Illinois Fertilizer & Chemical Association
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Farmers Warn Mexico’s GM Corn Ban Will Raise Food Prices

Mexico’s farmer associations are teaming up and pushing back through legal battles in opposition to a presidential decree to ban genetically modified (GM) maize and glyphosate in Mexico by 2024.
The Mexican government led by Andres Manuel Lopez Obrador (AMLO) has carried out a battle against scientific innovation in the country’s farm fields over the three years of his administration, attacking biotechnological crops and agricultural supplies. Earlier this year, AMLO enacted a decree to phase out the use of the herbicide glyphosate and the cultivation of GM corn, as well as GM corn imports, by 2024, arguing both products present health risks. He contends that boosting traditional corn supplies domestically should be prioritized.
The prohibitions on GM corn have profound implications, according to the Institute for Agriculture & Trade Policy. The immediate ban on permits for the cultivation of GM corn formalizes current restrictions ordered by Mexican courts in 2013, while the import ban is presented as part of the Lopez-Obrador administration’s goals of promoting greater food self-sufficiency in corn.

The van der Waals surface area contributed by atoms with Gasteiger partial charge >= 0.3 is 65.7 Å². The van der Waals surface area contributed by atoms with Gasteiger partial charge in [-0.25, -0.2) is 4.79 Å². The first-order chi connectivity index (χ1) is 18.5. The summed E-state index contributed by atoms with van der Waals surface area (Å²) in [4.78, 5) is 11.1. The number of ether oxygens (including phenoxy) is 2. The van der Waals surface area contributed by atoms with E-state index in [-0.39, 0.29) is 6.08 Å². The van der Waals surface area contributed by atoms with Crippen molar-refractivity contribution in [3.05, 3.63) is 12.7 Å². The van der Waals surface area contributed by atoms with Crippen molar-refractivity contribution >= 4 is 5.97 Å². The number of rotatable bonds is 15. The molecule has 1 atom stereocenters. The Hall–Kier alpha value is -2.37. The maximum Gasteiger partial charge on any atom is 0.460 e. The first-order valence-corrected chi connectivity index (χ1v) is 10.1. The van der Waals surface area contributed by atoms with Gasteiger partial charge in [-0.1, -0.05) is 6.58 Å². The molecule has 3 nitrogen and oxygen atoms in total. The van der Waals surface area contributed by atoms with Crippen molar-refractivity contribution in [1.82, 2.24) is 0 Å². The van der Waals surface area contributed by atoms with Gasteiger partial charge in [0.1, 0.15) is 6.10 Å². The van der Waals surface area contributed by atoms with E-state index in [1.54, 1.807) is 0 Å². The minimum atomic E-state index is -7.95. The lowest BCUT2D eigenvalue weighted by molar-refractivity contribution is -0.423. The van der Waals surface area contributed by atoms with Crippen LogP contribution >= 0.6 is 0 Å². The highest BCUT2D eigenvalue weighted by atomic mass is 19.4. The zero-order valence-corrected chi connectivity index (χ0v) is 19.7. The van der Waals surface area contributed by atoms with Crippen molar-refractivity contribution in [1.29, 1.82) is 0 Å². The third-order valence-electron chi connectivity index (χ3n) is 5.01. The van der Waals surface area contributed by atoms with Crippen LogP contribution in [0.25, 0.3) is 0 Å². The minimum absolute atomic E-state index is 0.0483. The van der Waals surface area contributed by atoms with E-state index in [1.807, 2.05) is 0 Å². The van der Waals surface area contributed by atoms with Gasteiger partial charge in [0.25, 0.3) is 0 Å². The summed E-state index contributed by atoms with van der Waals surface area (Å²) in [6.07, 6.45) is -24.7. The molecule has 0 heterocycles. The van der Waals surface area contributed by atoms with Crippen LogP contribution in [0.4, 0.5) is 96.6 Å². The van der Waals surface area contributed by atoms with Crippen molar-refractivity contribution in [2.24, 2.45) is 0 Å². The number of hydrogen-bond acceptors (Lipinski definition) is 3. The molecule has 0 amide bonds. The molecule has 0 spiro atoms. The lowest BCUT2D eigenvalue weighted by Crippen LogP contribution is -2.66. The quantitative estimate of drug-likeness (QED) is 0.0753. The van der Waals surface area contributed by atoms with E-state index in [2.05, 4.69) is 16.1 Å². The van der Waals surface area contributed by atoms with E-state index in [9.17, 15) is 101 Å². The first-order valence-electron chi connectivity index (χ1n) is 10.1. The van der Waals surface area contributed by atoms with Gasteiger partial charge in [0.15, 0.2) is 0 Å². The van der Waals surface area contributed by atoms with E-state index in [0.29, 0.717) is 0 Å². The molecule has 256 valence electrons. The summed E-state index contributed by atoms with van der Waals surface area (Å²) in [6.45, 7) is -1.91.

Some environmental organizations quickly praised the decree, celebrating it as the first step in Mexico achieving self-sufficiency. But while Greenpeace Mexico declared that “these are important steps in moving forward ecological production that preserves biodiversity and agrobiodiversity,” farmers were worried. They decided to push back and move the debate from their fields to the courts.
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